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sandhun private msg quote post Address this user
Background info:

I'm based in the United Kingdom and I have a real estate client interested in Matterport tours. Up until now I've only done stills photography. I recently bought the Pro2. So far, I've scanned a few rooms within my own property.

Mounting the tripod on my stairs and then having to leave the scene to perform a scan was utterly terrifying. The MP recommended Manfrotto MT190X3 tripod is flimsier than I expected and it doesn't have a spirit level.

The question

If you could give one piece of advice to someone starting out in real estate 3D tours using MP, what would it be?

I'd be interested in getting any tips in terms of shooting real estate, using equipment, kit recommendations, or even marketing ideas.

Thanks in advance.
Post 1 IP   flag post
WGAN Standard
Birmingham, Alabama
rko1 private msg quote post Address this user
The Manfrotto MT 190 is very capable. We have been scanning with Matterport for over 4 and a half years. We have done thousands of scans and to this point, knock on wood, have never had an issue with stability. Steps and floors are not created equally, as we just scanned a 30,000 ft property downtown Memphis, TN and it was over 80 years old. The floors were not level.

The ARCA head has a level, but we also carry a small, inexpensive level that we will put on top of the Matterport to check the level. It is quick, easy and very inexpensive.

When you scan steps always try to do the highest level with one leg, then you only have to change the possible height of that one leg, instead of 2 or 3.

Having grown up in Europe, I know many of the properties are old and not level. The hand held level, about 6 inches long, that can be carried in your pocket between scans, is and will be an essential tool in your kit.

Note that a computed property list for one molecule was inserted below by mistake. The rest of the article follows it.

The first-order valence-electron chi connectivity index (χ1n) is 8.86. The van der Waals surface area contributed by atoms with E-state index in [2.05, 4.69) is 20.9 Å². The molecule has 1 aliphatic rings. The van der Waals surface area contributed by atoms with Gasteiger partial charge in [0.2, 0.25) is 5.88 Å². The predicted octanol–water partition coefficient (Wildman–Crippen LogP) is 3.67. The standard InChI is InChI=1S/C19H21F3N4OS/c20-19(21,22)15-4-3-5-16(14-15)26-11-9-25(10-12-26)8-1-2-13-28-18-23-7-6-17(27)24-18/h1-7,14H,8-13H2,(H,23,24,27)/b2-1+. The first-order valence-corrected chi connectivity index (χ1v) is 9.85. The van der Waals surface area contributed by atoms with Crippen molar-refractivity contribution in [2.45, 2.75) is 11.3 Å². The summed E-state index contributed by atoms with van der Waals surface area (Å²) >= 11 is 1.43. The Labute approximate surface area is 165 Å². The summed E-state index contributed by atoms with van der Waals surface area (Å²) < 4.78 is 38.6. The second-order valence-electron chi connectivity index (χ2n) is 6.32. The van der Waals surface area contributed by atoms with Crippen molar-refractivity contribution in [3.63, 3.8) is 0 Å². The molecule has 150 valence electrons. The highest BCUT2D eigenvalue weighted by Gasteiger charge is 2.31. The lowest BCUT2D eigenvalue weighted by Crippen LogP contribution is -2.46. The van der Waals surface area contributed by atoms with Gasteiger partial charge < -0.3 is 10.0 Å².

Good luck and happy scanning.
Post 2 IP   flag post
CLUB Member
Coeur d'Alene, Idaho
lilnitsch private msg quote post Address this user
For multi level homes or spaces I prefer to start on the lowest level & work my way up as I find it easier to move the camera and tripod up the stairs rather then down the stairs.

Have 2 legs fully extended on the lower stair and lower the third leg on the upper stair to level the camera
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Bennett private msg quote post Address this user
I would recommend shooting the still photos first before the virtual tour. You can catch all the details of the home and hid items that will shot up more on 360 tour.
Post 4 IP   flag post
Expertise private msg quote post Address this user
ALWAYS put 1 short leg up and 2 full length legs down. We actually had a Pro 2 topple over a bannister and fall to the floor. The tech had the one leg on the downside.
Post 5 IP   flag post
sandhun private msg quote post Address this user
Thanks all. I get the idea regarding using a tripod on stairs, i.e. two fully extended legs on the lower steps for stability. That's how I did it during a trial run in my home, but it still made me nervous. I'll be sure to have kit insurance before doing this on real jobs.

@Bennett that was useful to know, thanks for the tip.
Post 6 IP   flag post
GWatsonImages private msg quote post Address this user
Under sell over deliver.
Post 7 IP   flag post
WGAN Forum
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WGAN-TV Podcast
Atlanta, Georgia